The day before classes began, we still didn’t have a class schedule, but as I have discovered, that was zuger, it was fine and why was I even concern about it? It would work itself out (it did). The first day of school was an event; there was a big opening ceremony with singers and dancers and speeches. I did a lot of standing around, pretending I remembered people’s names.
Since that first day, the class schedule is still in flux and so is my schedule. The only things that haven’t changed are that I am working a lot and that I am still trying to remember people’s names. Mongolian names are long and poetic and hard for me to pronounce, but I’ll get into that more later.
There has been a lot to take in over the past couple of weeks, and that probably isn’t going to slow down for a while. We finally got internet set-up in the apartment this week though, so keep things up-to-date should be a heck of a lot easier.
This year was the 25th anniversary of Peace Corps in Mongolia, which Peace Corps used as an excuse to throw a nice big ceremony for our swearing-in.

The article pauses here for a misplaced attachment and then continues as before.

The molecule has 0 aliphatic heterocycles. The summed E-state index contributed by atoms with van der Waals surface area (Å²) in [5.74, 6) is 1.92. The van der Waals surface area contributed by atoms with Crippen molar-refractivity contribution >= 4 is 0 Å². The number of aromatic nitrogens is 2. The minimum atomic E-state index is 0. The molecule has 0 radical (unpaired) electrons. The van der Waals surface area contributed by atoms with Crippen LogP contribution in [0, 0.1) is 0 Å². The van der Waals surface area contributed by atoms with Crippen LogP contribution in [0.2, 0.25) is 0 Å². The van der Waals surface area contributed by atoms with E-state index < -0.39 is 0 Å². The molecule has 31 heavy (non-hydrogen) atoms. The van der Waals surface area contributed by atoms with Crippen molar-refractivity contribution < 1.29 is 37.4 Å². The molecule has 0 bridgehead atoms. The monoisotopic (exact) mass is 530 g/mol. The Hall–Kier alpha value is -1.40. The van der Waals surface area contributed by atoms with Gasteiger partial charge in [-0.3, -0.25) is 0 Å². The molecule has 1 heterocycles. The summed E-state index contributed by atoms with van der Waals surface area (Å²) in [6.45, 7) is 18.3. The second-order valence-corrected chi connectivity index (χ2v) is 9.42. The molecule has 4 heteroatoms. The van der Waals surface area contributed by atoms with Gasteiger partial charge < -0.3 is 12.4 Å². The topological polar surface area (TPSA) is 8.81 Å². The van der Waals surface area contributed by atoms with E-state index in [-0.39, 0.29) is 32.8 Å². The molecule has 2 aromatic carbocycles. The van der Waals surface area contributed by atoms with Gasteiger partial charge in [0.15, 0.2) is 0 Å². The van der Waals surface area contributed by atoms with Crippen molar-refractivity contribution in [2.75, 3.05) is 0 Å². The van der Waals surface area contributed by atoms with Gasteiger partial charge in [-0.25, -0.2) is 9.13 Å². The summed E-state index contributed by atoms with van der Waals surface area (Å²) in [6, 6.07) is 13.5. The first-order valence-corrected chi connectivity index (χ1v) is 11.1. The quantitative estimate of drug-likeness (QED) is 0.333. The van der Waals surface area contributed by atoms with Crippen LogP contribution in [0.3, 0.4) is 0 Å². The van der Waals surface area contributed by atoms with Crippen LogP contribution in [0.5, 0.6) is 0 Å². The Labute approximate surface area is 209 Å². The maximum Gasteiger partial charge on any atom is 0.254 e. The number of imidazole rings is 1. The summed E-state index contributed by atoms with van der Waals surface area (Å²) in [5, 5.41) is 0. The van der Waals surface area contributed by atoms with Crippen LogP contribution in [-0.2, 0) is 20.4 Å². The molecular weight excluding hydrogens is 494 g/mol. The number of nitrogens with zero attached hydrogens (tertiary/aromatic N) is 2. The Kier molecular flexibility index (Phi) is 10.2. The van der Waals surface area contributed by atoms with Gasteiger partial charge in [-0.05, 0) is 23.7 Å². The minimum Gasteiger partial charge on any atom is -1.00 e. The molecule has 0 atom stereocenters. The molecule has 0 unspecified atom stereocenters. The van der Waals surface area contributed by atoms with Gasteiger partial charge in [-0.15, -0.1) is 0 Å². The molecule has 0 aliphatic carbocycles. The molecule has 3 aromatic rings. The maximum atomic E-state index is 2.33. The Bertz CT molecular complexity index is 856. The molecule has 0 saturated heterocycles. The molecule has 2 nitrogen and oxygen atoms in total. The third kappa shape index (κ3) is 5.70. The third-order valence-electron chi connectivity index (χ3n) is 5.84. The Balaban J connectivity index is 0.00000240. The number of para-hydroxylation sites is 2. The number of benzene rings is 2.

The ceremony took place in the National Opera House, which is located on Sukhbaatar Square, downtown Ulaanbaatar. The building itself is a rather unpleasant color of pink, but the inside was beautiful.
The oath to become Peace Corps volunteer is the same oath taken by everyone who enters government work, from military personnel, to the President of the United States:
I [state your name] do solemnly swear (or affirm) that I will support and defend the Constitution of the United States against all enemies, foreign and domestic, that I will bear true faith and allegiance to the same; that I take this obligation freely without any mental reservation or purpose of evasion; and that I will well and faithfully discharge the duties of the office on which I am about to enter.
Sounds pretty serious, doesn’t it? When we took the oath, we became full-fledged Peace Corps volunteers and took on all the rights and responsibilities that entails, part of which is acting as representatives of the United States of America twenty-four hours a day, seven days a week, for the next two years. Again, pretty serious.